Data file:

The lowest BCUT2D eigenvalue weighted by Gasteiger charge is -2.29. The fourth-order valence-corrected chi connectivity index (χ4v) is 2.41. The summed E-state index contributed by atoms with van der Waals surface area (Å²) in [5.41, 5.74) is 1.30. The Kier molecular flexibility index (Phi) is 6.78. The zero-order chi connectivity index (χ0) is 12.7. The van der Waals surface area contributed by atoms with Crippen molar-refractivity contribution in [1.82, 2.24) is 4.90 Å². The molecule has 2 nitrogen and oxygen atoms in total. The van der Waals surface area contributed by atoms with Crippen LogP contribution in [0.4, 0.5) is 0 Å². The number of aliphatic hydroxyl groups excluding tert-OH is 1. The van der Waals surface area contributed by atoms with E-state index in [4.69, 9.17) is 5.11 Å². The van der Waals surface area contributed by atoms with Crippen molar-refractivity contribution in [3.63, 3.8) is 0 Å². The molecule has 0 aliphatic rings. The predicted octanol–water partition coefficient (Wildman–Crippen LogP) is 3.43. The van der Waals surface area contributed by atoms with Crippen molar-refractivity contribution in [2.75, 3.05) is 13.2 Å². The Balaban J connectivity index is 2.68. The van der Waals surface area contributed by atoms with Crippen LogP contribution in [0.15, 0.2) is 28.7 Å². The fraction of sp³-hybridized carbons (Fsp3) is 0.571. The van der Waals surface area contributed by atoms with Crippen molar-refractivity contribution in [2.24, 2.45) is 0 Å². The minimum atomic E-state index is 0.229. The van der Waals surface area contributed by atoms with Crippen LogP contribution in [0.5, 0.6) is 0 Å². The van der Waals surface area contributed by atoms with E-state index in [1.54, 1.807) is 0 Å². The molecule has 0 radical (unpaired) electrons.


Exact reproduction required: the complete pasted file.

The lowest BCUT2D eigenvalue weighted by Gasteiger charge is -2.29. The fourth-order valence-corrected chi connectivity index (χ4v) is 2.41. The summed E-state index contributed by atoms with van der Waals surface area (Å²) in [5.41, 5.74) is 1.30. The Kier molecular flexibility index (Phi) is 6.78. The zero-order chi connectivity index (χ0) is 12.7. The van der Waals surface area contributed by atoms with Crippen molar-refractivity contribution in [1.82, 2.24) is 4.90 Å². The molecule has 2 nitrogen and oxygen atoms in total. The van der Waals surface area contributed by atoms with Crippen LogP contribution in [0.4, 0.5) is 0 Å². The number of aliphatic hydroxyl groups excluding tert-OH is 1. The van der Waals surface area contributed by atoms with E-state index in [4.69, 9.17) is 5.11 Å². The van der Waals surface area contributed by atoms with Crippen molar-refractivity contribution in [3.63, 3.8) is 0 Å². The molecule has 0 aliphatic rings. The predicted octanol–water partition coefficient (Wildman–Crippen LogP) is 3.43. The van der Waals surface area contributed by atoms with Crippen molar-refractivity contribution in [2.75, 3.05) is 13.2 Å². The Balaban J connectivity index is 2.68. The van der Waals surface area contributed by atoms with Crippen LogP contribution in [0.15, 0.2) is 28.7 Å². The fraction of sp³-hybridized carbons (Fsp3) is 0.571. The van der Waals surface area contributed by atoms with Crippen molar-refractivity contribution in [2.24, 2.45) is 0 Å². The minimum atomic E-state index is 0.229. The van der Waals surface area contributed by atoms with Crippen LogP contribution in [0.5, 0.6) is 0 Å². The van der Waals surface area contributed by atoms with E-state index in [1.54, 1.807) is 0 Å². The molecule has 0 radical (unpaired) electrons.